I see reference above to the new MX98 having early rise. I have also heard the opposite. Can anyone provide absolute confirmation of whether the MX98 was tweaked to add early rise or if it is the exact same ski as before? Thanks!
To provide a contribution and not just ask a question, I have direct experience with the FX104 184 and BMX 108 188, not to the MX 98. I have also taken a few tuns on the 176 FX94.
Having skied multiple days on the FX104 and BMX108, albeit about a year apart, I think they have fairly different capabilities. To me, the FX 104 is an all around quiver killer that is probably the only ski I have ever owned that I would ski literally anywhere. Carving performance is top notch and on softer snow Kastle somehow made this ski feel shockingly "slarvable" for what it is (and despite the ample camber). The FX's most defining characteristic to me is its light weight. Having spent a lot of time on the Volkl Mantra and Katana, and even the Shiro which has no metal, the FX feels and skis noticeable lighter. The significant "pro" of this light weight set up is that it can be thrown around in tight spots very very easily and for a ski of its size and build (metal laminate) is very usable in bumps. I like a little early rise/rocker in the tail to slither through bumps which the FX doesn't have. However, by direct comparison to the Mantra which also has a flat tail, the FX is an easier ride in these conditions thanks to the lighter weight. My only negative comment about this ski is that it has a speed limit - also attributable to the lighter weight. A very high speed limit, but a speed limit nevertheless. For straighlines and general maching around I'd rather be on the heavier Mantra or Katana - the Katana of course being the top of the class when it comes to this type of skiing. However, picking the right ski is about trade offs and this is a relatively minor one for a ski that offers so much. It does make me curious about the MX98 . . .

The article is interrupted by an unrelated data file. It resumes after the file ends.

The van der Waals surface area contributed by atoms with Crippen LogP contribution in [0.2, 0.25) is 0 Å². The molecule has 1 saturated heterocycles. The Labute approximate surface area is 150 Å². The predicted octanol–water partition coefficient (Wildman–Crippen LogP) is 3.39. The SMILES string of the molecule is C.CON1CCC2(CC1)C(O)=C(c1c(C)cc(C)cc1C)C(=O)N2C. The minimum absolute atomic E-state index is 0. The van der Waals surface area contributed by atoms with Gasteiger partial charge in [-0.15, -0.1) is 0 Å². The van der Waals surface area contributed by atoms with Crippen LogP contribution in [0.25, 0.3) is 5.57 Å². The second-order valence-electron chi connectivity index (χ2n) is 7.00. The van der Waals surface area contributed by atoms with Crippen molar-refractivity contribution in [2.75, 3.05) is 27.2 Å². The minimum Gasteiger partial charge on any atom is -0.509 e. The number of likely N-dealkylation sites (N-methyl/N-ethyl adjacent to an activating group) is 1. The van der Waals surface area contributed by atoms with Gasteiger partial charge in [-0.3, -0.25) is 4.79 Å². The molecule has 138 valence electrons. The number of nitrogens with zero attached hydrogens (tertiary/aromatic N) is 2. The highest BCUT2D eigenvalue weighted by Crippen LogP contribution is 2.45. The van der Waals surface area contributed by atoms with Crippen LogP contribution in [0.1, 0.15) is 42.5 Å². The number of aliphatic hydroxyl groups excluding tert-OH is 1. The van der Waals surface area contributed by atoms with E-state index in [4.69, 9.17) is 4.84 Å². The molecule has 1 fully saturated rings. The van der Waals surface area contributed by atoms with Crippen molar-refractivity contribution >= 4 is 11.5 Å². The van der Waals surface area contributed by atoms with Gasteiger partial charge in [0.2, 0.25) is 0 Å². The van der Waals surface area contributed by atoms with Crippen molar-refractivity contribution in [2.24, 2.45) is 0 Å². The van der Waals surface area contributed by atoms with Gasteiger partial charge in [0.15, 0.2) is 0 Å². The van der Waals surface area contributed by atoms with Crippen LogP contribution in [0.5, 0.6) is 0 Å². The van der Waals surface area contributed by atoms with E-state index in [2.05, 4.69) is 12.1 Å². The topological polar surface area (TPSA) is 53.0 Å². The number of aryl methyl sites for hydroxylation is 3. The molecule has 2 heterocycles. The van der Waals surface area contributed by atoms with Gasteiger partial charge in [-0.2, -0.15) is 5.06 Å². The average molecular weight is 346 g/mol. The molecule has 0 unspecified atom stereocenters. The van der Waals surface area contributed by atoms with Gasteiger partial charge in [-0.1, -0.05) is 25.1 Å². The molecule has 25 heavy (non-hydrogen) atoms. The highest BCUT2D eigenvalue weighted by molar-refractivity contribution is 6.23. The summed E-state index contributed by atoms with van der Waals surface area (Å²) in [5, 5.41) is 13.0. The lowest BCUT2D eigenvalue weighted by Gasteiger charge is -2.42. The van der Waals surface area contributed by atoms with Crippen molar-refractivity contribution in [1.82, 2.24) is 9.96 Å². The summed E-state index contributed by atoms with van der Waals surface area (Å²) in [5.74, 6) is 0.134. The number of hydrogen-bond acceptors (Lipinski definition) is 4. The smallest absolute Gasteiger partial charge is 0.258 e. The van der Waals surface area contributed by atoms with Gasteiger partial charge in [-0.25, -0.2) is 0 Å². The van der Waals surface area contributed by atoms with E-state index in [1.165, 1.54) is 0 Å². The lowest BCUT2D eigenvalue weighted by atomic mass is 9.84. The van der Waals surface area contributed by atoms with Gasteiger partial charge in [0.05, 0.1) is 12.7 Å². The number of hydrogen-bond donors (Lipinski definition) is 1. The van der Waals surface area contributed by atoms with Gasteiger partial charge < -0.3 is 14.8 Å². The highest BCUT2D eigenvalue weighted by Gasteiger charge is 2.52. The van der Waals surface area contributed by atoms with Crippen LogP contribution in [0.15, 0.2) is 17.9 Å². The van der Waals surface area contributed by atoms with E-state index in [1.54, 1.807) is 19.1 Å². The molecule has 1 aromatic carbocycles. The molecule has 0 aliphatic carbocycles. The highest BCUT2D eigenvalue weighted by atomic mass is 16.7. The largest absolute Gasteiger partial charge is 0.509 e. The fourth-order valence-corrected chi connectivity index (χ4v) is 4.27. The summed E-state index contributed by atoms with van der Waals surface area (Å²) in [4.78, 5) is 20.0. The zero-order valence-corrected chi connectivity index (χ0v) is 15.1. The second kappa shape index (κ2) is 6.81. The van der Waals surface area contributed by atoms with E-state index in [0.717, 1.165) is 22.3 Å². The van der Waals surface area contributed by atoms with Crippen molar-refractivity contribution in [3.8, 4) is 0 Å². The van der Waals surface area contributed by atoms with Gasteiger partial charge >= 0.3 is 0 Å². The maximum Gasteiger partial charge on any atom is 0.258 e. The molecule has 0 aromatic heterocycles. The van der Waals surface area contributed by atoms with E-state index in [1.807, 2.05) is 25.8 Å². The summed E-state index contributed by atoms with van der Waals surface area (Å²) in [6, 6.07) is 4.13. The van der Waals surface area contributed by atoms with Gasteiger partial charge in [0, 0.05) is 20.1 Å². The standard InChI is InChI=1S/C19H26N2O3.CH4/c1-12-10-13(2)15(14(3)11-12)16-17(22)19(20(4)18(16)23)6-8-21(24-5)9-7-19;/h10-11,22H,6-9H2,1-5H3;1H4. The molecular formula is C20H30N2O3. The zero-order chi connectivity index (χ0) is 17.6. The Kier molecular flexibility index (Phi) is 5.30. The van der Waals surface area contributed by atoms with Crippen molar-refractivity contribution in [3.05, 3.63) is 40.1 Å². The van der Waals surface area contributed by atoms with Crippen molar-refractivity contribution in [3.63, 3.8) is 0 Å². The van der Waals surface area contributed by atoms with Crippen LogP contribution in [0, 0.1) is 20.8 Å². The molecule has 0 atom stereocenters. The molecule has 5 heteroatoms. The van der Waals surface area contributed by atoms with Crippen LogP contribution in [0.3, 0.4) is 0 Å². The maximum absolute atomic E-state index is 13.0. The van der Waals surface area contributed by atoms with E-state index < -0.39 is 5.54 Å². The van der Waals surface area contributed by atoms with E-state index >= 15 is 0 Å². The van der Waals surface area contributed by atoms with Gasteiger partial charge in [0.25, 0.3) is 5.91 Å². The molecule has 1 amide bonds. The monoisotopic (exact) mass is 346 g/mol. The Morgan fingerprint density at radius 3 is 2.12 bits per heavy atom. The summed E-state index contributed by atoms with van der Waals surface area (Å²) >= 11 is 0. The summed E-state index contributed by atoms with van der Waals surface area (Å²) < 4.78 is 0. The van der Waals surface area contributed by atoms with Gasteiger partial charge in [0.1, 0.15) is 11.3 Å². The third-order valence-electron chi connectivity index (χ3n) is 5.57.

As for the BMX 108, I put that ski in more of the big mountain charger ski category. I know die hards sing the praises of the old MX 108 that I never had the opportunity to ski, and perhaps the BMX 108 is "less" ski. Either way, I still felt very comfortable skiing fast and hard on this ski. It wants to make large turns consistent with its radius of 32, but will tolerable shorter turns. Its snow feel is trademark Kastle smoooth and it feels much less harsh than the Katana. Where it fell short for me, however, was maneuverability. I really missed the very slight rise in the tail the Katana (or Cochise) offer which makes them more manageable in tight spots.